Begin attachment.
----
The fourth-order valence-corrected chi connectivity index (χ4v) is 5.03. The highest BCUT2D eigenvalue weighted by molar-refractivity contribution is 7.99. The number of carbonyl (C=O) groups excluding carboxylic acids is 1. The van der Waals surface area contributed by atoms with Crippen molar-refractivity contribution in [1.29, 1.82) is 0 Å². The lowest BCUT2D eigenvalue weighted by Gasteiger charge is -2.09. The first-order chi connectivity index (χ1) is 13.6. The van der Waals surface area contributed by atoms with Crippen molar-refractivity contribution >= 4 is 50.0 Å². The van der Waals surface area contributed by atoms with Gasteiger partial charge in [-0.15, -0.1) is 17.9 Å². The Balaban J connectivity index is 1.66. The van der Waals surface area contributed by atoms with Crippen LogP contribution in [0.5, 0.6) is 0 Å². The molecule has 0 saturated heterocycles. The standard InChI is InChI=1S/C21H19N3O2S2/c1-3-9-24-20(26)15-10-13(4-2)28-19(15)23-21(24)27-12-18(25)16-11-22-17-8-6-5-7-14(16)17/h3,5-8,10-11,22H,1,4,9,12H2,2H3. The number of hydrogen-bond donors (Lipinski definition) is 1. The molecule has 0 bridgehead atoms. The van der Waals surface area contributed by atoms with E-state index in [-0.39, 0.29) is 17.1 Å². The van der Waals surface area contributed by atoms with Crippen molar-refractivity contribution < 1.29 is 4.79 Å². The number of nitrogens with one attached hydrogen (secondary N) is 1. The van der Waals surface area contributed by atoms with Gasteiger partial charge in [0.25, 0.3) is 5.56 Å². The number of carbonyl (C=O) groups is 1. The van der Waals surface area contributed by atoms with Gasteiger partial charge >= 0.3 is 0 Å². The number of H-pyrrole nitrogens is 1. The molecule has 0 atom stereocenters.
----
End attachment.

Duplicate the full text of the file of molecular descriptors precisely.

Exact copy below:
The fourth-order valence-corrected chi connectivity index (χ4v) is 5.03. The highest BCUT2D eigenvalue weighted by molar-refractivity contribution is 7.99. The number of carbonyl (C=O) groups excluding carboxylic acids is 1. The van der Waals surface area contributed by atoms with Crippen molar-refractivity contribution in [1.29, 1.82) is 0 Å². The lowest BCUT2D eigenvalue weighted by Gasteiger charge is -2.09. The first-order chi connectivity index (χ1) is 13.6. The van der Waals surface area contributed by atoms with Crippen molar-refractivity contribution >= 4 is 50.0 Å². The van der Waals surface area contributed by atoms with Gasteiger partial charge in [-0.15, -0.1) is 17.9 Å². The Balaban J connectivity index is 1.66. The van der Waals surface area contributed by atoms with Crippen LogP contribution in [0.5, 0.6) is 0 Å². The molecule has 0 saturated heterocycles. The standard InChI is InChI=1S/C21H19N3O2S2/c1-3-9-24-20(26)15-10-13(4-2)28-19(15)23-21(24)27-12-18(25)16-11-22-17-8-6-5-7-14(16)17/h3,5-8,10-11,22H,1,4,9,12H2,2H3. The number of hydrogen-bond donors (Lipinski definition) is 1. The molecule has 0 bridgehead atoms. The van der Waals surface area contributed by atoms with E-state index in [-0.39, 0.29) is 17.1 Å². The van der Waals surface area contributed by atoms with Crippen molar-refractivity contribution < 1.29 is 4.79 Å². The number of nitrogens with one attached hydrogen (secondary N) is 1. The van der Waals surface area contributed by atoms with Gasteiger partial charge in [0.25, 0.3) is 5.56 Å². The number of carbonyl (C=O) groups is 1. The van der Waals surface area contributed by atoms with Gasteiger partial charge >= 0.3 is 0 Å². The number of H-pyrrole nitrogens is 1. The molecule has 0 atom stereocenters.